"If you can imagine flying across the ocean, not dropping the signal, having the ability to actually stream video - it's a completely different customer experience," he says.
However, it also means even larger amounts of data - all of which will need to be encrypted and protected.
Software giant SAP works with 9 of out ten airlines across the Asia Pacific region.
It says a plane currently produces about 20 terabytes of data an hour and that the aviation business can take better advantage of the information provided.
"A lot of airlines are using parts of the data," says SAP's Derek Maggs.
"But are they using it for predictive maintenance, improving flight performance or fuel consumption? (In) most cases the answer is no, they're not using the data effectively."
After the mysterious disappearance of Malaysia Airlines flight 370, conspiracy theories abounded.
One of them was that the Boeing 777 aircraft had been remotely hijacked and taken over. This claim was even repeated by Malaysia's former prime minister Mahathir Mohamad in a blog post.
American security researcher Chris Roberts added fuel to the fire when he made headlines last year for allegedly hacking into an aeroplane's computer system from his seat and became the subject of an FBI investigation.
Industry experts and aircraft manufacturers, however, have dismissed this.
"You hear a few of these stories where people say they've done it. I think there are some people who have good imaginations out there," Mr Bruner says.
"We don't believe that's possible today. But as we get more sophisticated there could be problems, and so we have to take extra special measures to protect ourselves and our industry to make sure this never happens."
Nevertheless, will the aircraft of the future be more at risk of being accessed remotely from the outside?
They have a lot more wiring and computer systems installed - such as the flight controls and avionics - as well as the in-flight entertainment systems.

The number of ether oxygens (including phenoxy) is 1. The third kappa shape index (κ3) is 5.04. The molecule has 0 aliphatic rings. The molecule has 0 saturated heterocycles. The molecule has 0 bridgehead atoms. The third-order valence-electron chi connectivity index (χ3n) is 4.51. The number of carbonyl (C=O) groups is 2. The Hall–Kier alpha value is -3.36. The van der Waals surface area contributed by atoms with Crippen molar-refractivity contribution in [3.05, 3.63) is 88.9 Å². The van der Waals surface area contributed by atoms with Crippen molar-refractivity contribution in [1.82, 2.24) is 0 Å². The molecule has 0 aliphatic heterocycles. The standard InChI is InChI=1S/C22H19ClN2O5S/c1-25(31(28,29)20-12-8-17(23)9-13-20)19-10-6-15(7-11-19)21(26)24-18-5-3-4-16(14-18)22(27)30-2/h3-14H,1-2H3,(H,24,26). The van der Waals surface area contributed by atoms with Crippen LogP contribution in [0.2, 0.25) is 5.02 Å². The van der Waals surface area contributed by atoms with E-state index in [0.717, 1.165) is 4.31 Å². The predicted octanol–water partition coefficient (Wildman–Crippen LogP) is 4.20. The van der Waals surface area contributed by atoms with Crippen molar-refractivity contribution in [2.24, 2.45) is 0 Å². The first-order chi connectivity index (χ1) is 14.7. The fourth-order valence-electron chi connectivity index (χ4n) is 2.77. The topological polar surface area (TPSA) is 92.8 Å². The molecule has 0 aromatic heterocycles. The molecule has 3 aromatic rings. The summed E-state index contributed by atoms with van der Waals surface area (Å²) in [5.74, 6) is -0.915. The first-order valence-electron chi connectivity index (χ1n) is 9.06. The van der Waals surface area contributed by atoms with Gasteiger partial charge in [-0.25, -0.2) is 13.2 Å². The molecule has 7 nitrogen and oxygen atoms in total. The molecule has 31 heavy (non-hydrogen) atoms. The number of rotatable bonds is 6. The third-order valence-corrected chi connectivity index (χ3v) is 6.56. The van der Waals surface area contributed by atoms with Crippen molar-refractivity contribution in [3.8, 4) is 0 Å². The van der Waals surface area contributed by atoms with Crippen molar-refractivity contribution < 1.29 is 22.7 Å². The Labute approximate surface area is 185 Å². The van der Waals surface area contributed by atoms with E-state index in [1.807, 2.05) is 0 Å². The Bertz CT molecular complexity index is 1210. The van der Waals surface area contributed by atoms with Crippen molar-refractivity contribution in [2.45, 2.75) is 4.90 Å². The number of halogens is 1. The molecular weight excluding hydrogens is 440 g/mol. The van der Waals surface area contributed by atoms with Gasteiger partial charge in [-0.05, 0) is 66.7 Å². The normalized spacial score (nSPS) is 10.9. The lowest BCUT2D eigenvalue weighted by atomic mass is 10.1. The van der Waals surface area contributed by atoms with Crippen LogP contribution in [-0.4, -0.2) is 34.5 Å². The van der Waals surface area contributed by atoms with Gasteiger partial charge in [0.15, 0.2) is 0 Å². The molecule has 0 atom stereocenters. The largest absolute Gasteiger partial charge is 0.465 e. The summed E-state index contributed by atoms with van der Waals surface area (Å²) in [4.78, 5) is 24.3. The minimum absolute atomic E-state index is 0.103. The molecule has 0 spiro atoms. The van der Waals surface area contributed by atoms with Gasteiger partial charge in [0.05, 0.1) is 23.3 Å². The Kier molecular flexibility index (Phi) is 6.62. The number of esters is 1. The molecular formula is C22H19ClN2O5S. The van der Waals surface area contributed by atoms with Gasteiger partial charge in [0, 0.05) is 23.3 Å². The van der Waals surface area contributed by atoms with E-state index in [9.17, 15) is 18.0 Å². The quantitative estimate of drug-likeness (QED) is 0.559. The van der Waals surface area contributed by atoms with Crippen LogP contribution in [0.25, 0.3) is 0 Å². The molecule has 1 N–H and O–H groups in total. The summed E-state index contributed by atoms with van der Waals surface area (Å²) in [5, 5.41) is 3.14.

As a sign of how complex aircraft have become today, just compare the number of their spare parts; an older Boeing 737 has 40,000 while an Airbus A380 has four million.
Mr Bruner stresses he doesn't believe there is a risk.
"We've been working for several years on a 'super firewall' to separate out the flight controls - to make sure there is no unwanted access from someone on the ground into one of those flight control systems.
"Today in the terrestrial networks there are unwanted attacks everyday and these are very sophisticated.
"Networks like ours have to take very special measures to make sure you do not have a problem... And you will be attacked, where people are looking to enter your network from outside for malicious behaviour and you don't want that on an airplane."
Aviation is a fast-growing market, particularly in the Asia-Pacific region, and while it promises billions of dollars in opportunities, challenges abound.
Rising consumer wealth, particularly in the emerging markets of China, India and Indonesia, is expected to drive strong demand for more air travel.
With more and more people are flying, there is heightened pressure to maintain and improve customer and safety standards.
Yet given aviation's digital transformation, it looks like the industry's biggest challenge may be how to remain a step ahead in an increasingly wired world.